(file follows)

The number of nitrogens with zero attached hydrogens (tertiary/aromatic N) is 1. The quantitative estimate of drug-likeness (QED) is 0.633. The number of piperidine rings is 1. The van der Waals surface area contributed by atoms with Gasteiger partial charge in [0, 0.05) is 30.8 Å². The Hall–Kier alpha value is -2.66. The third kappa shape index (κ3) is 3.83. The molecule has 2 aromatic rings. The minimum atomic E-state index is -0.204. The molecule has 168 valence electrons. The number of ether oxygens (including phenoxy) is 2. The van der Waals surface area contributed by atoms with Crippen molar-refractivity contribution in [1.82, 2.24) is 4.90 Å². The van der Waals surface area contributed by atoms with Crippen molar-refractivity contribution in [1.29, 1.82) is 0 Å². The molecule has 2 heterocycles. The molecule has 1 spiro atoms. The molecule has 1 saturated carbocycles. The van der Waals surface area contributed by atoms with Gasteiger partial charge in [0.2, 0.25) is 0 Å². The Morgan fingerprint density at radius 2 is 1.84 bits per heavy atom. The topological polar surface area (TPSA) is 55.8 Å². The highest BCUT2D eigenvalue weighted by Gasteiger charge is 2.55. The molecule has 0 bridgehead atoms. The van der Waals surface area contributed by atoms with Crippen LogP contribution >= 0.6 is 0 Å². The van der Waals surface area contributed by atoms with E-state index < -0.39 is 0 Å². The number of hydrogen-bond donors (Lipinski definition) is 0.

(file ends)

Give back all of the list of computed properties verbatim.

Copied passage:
The number of nitrogens with zero attached hydrogens (tertiary/aromatic N) is 1. The quantitative estimate of drug-likeness (QED) is 0.633. The number of piperidine rings is 1. The van der Waals surface area contributed by atoms with Gasteiger partial charge in [0, 0.05) is 30.8 Å². The Hall–Kier alpha value is -2.66. The third kappa shape index (κ3) is 3.83. The molecule has 2 aromatic rings. The minimum atomic E-state index is -0.204. The molecule has 168 valence electrons. The number of ether oxygens (including phenoxy) is 2. The van der Waals surface area contributed by atoms with Crippen molar-refractivity contribution in [1.82, 2.24) is 4.90 Å². The van der Waals surface area contributed by atoms with Crippen molar-refractivity contribution in [1.29, 1.82) is 0 Å². The molecule has 2 heterocycles. The molecule has 1 spiro atoms. The molecule has 1 saturated carbocycles. The van der Waals surface area contributed by atoms with Gasteiger partial charge in [0.2, 0.25) is 0 Å². The Morgan fingerprint density at radius 2 is 1.84 bits per heavy atom. The topological polar surface area (TPSA) is 55.8 Å². The highest BCUT2D eigenvalue weighted by Gasteiger charge is 2.55. The molecule has 0 bridgehead atoms. The van der Waals surface area contributed by atoms with Crippen LogP contribution >= 0.6 is 0 Å². The van der Waals surface area contributed by atoms with E-state index < -0.39 is 0 Å². The number of hydrogen-bond donors (Lipinski definition) is 0.